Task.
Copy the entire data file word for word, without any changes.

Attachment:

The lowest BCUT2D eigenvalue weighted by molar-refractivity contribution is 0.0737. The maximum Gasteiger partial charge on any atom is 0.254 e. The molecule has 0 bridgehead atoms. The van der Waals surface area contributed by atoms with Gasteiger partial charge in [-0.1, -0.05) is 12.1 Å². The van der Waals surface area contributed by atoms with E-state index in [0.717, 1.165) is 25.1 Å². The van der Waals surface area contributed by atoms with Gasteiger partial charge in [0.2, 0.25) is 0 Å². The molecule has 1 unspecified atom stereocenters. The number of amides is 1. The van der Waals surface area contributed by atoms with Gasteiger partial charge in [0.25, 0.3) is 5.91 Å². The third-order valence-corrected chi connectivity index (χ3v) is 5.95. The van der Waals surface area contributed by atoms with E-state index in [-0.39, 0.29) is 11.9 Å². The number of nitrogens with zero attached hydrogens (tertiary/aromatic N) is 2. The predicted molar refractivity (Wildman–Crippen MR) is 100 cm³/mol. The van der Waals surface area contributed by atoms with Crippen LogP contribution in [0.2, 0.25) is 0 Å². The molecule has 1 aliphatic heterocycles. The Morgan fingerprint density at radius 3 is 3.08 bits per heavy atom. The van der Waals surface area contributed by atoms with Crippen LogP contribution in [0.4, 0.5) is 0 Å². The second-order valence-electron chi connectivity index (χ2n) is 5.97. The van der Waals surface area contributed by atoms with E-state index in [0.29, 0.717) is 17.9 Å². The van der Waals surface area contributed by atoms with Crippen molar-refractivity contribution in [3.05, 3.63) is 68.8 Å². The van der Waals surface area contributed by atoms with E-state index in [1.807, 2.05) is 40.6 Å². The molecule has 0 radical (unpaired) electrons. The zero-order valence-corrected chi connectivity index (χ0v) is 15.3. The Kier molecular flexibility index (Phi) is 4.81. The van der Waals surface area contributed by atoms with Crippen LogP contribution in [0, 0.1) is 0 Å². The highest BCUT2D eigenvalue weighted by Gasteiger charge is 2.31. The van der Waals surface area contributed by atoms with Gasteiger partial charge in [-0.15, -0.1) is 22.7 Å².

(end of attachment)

The lowest BCUT2D eigenvalue weighted by molar-refractivity contribution is 0.0737. The maximum Gasteiger partial charge on any atom is 0.254 e. The molecule has 0 bridgehead atoms. The van der Waals surface area contributed by atoms with Gasteiger partial charge in [-0.1, -0.05) is 12.1 Å². The van der Waals surface area contributed by atoms with E-state index in [0.717, 1.165) is 25.1 Å². The van der Waals surface area contributed by atoms with Gasteiger partial charge in [0.2, 0.25) is 0 Å². The molecule has 1 unspecified atom stereocenters. The number of amides is 1. The van der Waals surface area contributed by atoms with Gasteiger partial charge in [0.25, 0.3) is 5.91 Å². The third-order valence-corrected chi connectivity index (χ3v) is 5.95. The van der Waals surface area contributed by atoms with E-state index in [-0.39, 0.29) is 11.9 Å². The number of nitrogens with zero attached hydrogens (tertiary/aromatic N) is 2. The predicted molar refractivity (Wildman–Crippen MR) is 100 cm³/mol. The van der Waals surface area contributed by atoms with Crippen LogP contribution in [0.2, 0.25) is 0 Å². The molecule has 1 aliphatic heterocycles. The Morgan fingerprint density at radius 3 is 3.08 bits per heavy atom. The van der Waals surface area contributed by atoms with Crippen LogP contribution in [0.4, 0.5) is 0 Å². The second-order valence-electron chi connectivity index (χ2n) is 5.97. The van der Waals surface area contributed by atoms with E-state index in [0.29, 0.717) is 17.9 Å². The van der Waals surface area contributed by atoms with Crippen molar-refractivity contribution in [3.05, 3.63) is 68.8 Å². The van der Waals surface area contributed by atoms with E-state index in [1.807, 2.05) is 40.6 Å². The molecule has 0 radical (unpaired) electrons. The zero-order valence-corrected chi connectivity index (χ0v) is 15.3. The Kier molecular flexibility index (Phi) is 4.81. The van der Waals surface area contributed by atoms with Crippen LogP contribution in [0, 0.1) is 0 Å². The highest BCUT2D eigenvalue weighted by Gasteiger charge is 2.31. The van der Waals surface area contributed by atoms with Gasteiger partial charge in [-0.15, -0.1) is 22.7 Å².